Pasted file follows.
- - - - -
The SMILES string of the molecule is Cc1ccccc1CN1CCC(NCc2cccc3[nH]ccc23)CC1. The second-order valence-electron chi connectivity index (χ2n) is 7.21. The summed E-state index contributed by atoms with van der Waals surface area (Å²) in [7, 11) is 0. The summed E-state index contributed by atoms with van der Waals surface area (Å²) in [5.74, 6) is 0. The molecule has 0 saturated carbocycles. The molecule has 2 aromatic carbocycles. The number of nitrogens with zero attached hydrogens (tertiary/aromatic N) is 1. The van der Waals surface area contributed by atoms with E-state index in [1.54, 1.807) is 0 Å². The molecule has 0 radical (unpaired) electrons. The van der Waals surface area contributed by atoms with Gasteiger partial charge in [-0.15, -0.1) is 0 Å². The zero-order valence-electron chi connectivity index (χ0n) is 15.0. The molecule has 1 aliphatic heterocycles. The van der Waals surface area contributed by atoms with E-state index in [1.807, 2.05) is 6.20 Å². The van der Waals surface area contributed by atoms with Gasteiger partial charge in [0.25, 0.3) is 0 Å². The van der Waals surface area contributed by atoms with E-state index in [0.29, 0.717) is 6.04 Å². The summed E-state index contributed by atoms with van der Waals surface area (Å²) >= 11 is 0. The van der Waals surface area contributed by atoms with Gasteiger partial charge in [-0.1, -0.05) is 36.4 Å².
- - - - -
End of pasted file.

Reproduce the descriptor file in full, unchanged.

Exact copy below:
The SMILES string of the molecule is Cc1ccccc1CN1CCC(NCc2cccc3[nH]ccc23)CC1. The second-order valence-electron chi connectivity index (χ2n) is 7.21. The summed E-state index contributed by atoms with van der Waals surface area (Å²) in [7, 11) is 0. The summed E-state index contributed by atoms with van der Waals surface area (Å²) in [5.74, 6) is 0. The molecule has 0 saturated carbocycles. The molecule has 2 aromatic carbocycles. The number of nitrogens with zero attached hydrogens (tertiary/aromatic N) is 1. The van der Waals surface area contributed by atoms with E-state index in [1.54, 1.807) is 0 Å². The molecule has 0 radical (unpaired) electrons. The van der Waals surface area contributed by atoms with Gasteiger partial charge in [-0.15, -0.1) is 0 Å². The zero-order valence-electron chi connectivity index (χ0n) is 15.0. The molecule has 1 aliphatic heterocycles. The van der Waals surface area contributed by atoms with E-state index in [1.807, 2.05) is 6.20 Å². The van der Waals surface area contributed by atoms with Gasteiger partial charge in [0.25, 0.3) is 0 Å². The van der Waals surface area contributed by atoms with E-state index in [0.29, 0.717) is 6.04 Å². The summed E-state index contributed by atoms with van der Waals surface area (Å²) >= 11 is 0. The van der Waals surface area contributed by atoms with Gasteiger partial charge in [-0.1, -0.05) is 36.4 Å².